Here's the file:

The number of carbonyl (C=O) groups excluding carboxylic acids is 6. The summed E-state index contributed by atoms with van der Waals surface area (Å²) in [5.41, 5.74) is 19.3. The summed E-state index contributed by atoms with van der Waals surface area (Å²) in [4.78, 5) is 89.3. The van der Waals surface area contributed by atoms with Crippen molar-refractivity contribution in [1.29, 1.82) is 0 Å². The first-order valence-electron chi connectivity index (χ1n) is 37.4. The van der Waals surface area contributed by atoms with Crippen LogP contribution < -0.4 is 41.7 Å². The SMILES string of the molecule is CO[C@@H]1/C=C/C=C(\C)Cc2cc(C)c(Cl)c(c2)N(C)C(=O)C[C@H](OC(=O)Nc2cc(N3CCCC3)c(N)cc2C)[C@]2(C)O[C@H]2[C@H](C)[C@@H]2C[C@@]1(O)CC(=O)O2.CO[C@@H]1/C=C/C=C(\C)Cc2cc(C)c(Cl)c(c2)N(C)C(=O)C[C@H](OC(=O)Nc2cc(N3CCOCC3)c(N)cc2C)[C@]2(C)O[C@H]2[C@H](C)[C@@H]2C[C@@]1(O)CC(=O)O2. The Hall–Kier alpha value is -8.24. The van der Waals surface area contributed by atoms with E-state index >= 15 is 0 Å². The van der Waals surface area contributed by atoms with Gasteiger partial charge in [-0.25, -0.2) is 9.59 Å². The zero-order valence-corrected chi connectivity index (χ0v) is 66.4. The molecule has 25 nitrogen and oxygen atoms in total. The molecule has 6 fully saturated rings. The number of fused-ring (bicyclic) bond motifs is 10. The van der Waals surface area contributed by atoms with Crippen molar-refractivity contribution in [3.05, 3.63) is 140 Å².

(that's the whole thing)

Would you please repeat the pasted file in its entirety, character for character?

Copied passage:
The number of carbonyl (C=O) groups excluding carboxylic acids is 6. The summed E-state index contributed by atoms with van der Waals surface area (Å²) in [5.41, 5.74) is 19.3. The summed E-state index contributed by atoms with van der Waals surface area (Å²) in [4.78, 5) is 89.3. The van der Waals surface area contributed by atoms with Crippen molar-refractivity contribution in [1.29, 1.82) is 0 Å². The first-order valence-electron chi connectivity index (χ1n) is 37.4. The van der Waals surface area contributed by atoms with Crippen LogP contribution < -0.4 is 41.7 Å². The SMILES string of the molecule is CO[C@@H]1/C=C/C=C(\C)Cc2cc(C)c(Cl)c(c2)N(C)C(=O)C[C@H](OC(=O)Nc2cc(N3CCCC3)c(N)cc2C)[C@]2(C)O[C@H]2[C@H](C)[C@@H]2C[C@@]1(O)CC(=O)O2.CO[C@@H]1/C=C/C=C(\C)Cc2cc(C)c(Cl)c(c2)N(C)C(=O)C[C@H](OC(=O)Nc2cc(N3CCOCC3)c(N)cc2C)[C@]2(C)O[C@H]2[C@H](C)[C@@H]2C[C@@]1(O)CC(=O)O2. The Hall–Kier alpha value is -8.24. The van der Waals surface area contributed by atoms with E-state index >= 15 is 0 Å². The van der Waals surface area contributed by atoms with Gasteiger partial charge in [-0.25, -0.2) is 9.59 Å². The zero-order valence-corrected chi connectivity index (χ0v) is 66.4. The molecule has 25 nitrogen and oxygen atoms in total. The molecule has 6 fully saturated rings. The number of fused-ring (bicyclic) bond motifs is 10. The van der Waals surface area contributed by atoms with Crippen molar-refractivity contribution in [3.05, 3.63) is 140 Å².